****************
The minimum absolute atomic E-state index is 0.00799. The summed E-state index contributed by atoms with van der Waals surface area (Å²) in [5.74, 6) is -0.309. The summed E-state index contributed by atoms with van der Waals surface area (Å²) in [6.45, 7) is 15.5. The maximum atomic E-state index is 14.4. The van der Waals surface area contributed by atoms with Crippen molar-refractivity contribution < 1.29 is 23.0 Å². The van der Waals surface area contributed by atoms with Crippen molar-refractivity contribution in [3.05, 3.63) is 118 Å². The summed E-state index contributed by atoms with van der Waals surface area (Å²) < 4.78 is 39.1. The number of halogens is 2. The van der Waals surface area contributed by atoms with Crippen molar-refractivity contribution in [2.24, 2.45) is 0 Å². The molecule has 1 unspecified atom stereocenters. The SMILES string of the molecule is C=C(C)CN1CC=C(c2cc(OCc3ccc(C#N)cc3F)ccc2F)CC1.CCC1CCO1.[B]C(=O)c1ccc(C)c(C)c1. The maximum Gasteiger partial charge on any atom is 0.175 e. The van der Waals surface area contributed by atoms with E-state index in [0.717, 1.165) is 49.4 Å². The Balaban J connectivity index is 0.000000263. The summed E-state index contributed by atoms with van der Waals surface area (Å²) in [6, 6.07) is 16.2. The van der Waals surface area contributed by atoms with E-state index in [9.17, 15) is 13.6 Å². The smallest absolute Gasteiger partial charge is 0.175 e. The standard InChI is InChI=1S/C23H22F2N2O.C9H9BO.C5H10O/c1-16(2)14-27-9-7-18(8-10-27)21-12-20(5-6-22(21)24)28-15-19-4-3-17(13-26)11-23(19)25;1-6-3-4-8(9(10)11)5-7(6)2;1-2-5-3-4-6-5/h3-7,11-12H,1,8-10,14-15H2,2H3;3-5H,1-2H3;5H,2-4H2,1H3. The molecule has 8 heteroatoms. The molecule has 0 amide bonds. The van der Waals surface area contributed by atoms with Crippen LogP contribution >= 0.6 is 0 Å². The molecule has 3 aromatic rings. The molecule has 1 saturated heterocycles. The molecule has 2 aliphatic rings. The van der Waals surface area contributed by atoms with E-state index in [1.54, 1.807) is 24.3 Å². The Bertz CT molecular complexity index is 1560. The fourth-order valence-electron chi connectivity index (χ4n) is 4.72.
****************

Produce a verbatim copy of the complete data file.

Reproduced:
The minimum absolute atomic E-state index is 0.00799. The summed E-state index contributed by atoms with van der Waals surface area (Å²) in [5.74, 6) is -0.309. The summed E-state index contributed by atoms with van der Waals surface area (Å²) in [6.45, 7) is 15.5. The maximum atomic E-state index is 14.4. The van der Waals surface area contributed by atoms with Crippen molar-refractivity contribution < 1.29 is 23.0 Å². The van der Waals surface area contributed by atoms with Crippen molar-refractivity contribution in [3.05, 3.63) is 118 Å². The summed E-state index contributed by atoms with van der Waals surface area (Å²) < 4.78 is 39.1. The number of halogens is 2. The van der Waals surface area contributed by atoms with Crippen molar-refractivity contribution in [2.24, 2.45) is 0 Å². The molecule has 1 unspecified atom stereocenters. The SMILES string of the molecule is C=C(C)CN1CC=C(c2cc(OCc3ccc(C#N)cc3F)ccc2F)CC1.CCC1CCO1.[B]C(=O)c1ccc(C)c(C)c1. The maximum Gasteiger partial charge on any atom is 0.175 e. The van der Waals surface area contributed by atoms with E-state index in [0.717, 1.165) is 49.4 Å². The Balaban J connectivity index is 0.000000263. The summed E-state index contributed by atoms with van der Waals surface area (Å²) in [6, 6.07) is 16.2. The van der Waals surface area contributed by atoms with E-state index in [9.17, 15) is 13.6 Å². The smallest absolute Gasteiger partial charge is 0.175 e. The standard InChI is InChI=1S/C23H22F2N2O.C9H9BO.C5H10O/c1-16(2)14-27-9-7-18(8-10-27)21-12-20(5-6-22(21)24)28-15-19-4-3-17(13-26)11-23(19)25;1-6-3-4-8(9(10)11)5-7(6)2;1-2-5-3-4-6-5/h3-7,11-12H,1,8-10,14-15H2,2H3;3-5H,1-2H3;5H,2-4H2,1H3. The molecule has 8 heteroatoms. The molecule has 0 amide bonds. The van der Waals surface area contributed by atoms with Crippen LogP contribution >= 0.6 is 0 Å². The molecule has 3 aromatic rings. The molecule has 1 saturated heterocycles. The molecule has 2 aliphatic rings. The van der Waals surface area contributed by atoms with E-state index in [1.54, 1.807) is 24.3 Å². The Bertz CT molecular complexity index is 1560. The fourth-order valence-electron chi connectivity index (χ4n) is 4.72.